Regarding Feelings and Forms

By Rachel Alpha Johnston Hurst

Eugenie Brinkema. The Forms of the Affects. Duke University Press, 2014. 347 pp.

Elspeth H. Brown and Thy Phu, eds. Feeling Photography. Duke University Press, 2014. 397 pp.

As a psychoanalytic cultural theorist, thinking about these books together ensnares me in my familiar oscillating trap: between the visceral imagery of Freud and the hygienic schemas of Lacan. Reading Freud is to vicariously feel his theories of psyche; I am seduced by this provocation of idiosyncratic feeling.
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By Johanna Skibsrud

Catherine Zuromskis. Snapshot Photography: The Lives of Images. MIT Press, 2013. 264 pp.

Like its subject, Catherine Zuromskis’s Snapshot Photography: The Lives of Images straddles the realms of public and private, high and low art. She considers the “snapshot” within an American, middle-class context: those who bought the first Brownie cameras and, over the course of the latter half of the twentieth century, took the requisite photos.
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Trauma and the Limits of Counter-Memory

By Kelli Moore

Dora Apel. War Culture and the Contest of Images. Rutgers University Press, 2012. 273 pp.

War Culture and the Contest of Images comes in the wake of the Bush administration’s corporatized media production, chiefly represented by Colin Powell’s testimony before the U.N. Security Council on the presence of weapons of mass destruction in Iraq, and the current extension of policies and practices of the Obama administration that continue to drive underground public knowledge and debate about secret detention camps.
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The Art of Seeing Without Being Seen

By Susan Cahill

Sandra S. Phillips, ed. Exposed: Voyeurism, Surveillance, and the Camera Since 1870. San Francisco and New Haven: San Francisco Museum of Modern Art and Yale University Press, 2010. 256 pp.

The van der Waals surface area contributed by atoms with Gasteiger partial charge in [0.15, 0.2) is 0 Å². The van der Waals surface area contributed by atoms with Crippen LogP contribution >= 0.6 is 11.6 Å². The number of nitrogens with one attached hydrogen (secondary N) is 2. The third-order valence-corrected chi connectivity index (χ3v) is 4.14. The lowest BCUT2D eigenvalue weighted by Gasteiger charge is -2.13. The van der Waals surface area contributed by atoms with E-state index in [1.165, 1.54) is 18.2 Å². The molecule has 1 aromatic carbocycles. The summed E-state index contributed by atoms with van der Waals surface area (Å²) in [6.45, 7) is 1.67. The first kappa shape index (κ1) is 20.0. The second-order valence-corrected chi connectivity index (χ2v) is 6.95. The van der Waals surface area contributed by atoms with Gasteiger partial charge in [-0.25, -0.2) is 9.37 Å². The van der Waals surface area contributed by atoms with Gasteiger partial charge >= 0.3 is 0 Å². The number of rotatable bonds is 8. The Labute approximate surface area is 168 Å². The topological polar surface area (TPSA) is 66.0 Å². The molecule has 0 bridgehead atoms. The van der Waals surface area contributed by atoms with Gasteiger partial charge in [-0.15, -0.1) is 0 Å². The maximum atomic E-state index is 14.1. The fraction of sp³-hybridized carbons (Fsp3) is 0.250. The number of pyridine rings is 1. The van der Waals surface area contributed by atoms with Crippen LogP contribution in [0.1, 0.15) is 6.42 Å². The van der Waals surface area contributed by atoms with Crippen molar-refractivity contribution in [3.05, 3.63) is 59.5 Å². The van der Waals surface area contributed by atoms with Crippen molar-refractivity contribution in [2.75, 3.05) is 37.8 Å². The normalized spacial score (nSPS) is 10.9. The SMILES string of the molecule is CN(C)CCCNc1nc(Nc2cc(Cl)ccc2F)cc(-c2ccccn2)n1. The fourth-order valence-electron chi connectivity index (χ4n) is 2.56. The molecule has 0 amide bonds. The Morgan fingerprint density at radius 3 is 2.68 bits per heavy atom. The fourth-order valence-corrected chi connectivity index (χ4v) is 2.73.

The widespread viewing of previously unseen activities and spaces has become commonplace in a moment characterized by cell phone cameras, youtube videos, reality television and programmes such as Google Earth. The need to uncover and see has gained increased social importance through the elevated use of CCTVs, UAVs and airport body scanners—surveillance technologies that are legitimized as innocuous, yet essential to ensuring global security.
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The Object in Question

By Johanna Skibsrud

Michael Fried. Why Photography Matters as Art as Never Before. Yale University Press, 2008. 410 pp.

Michael Fried’s Why Photography Matters as Art as Never Before begins with an epigraph: “Each answer remains in force as an answer only as long as it is rooted in questioning” (1).  Fried’s latest book, published in 2008, is deeply rooted in such questioning, and no one opening the book for the first time should expect any easy or direct answers.  Instead, Fried offers an unabashed return to the ground of the questioning upon which his (self-proclaimed) “infamous” 1967 essay, “Art and Objecthood” (Why Photography 2), was based; a return, that is, to the enduring lure, and force, of the question of the nature of art—and why it matters at all.
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The Citizenry of Photography

By John M. Woolsey

Ariella Azoulay. The Civil Contract of Photography. Zone Books, 2008.

Ariella Azoulay’s The Civil Contract of Photography is, among other things, a political theory of photography that investigates and radically rethinks prevalent conceptualizations of citizenship. As a “political theory,” Azoulay’s argument poses a direct challenge to both modernist and postmodernist approaches to “photographs of horror” that depict injured populations.
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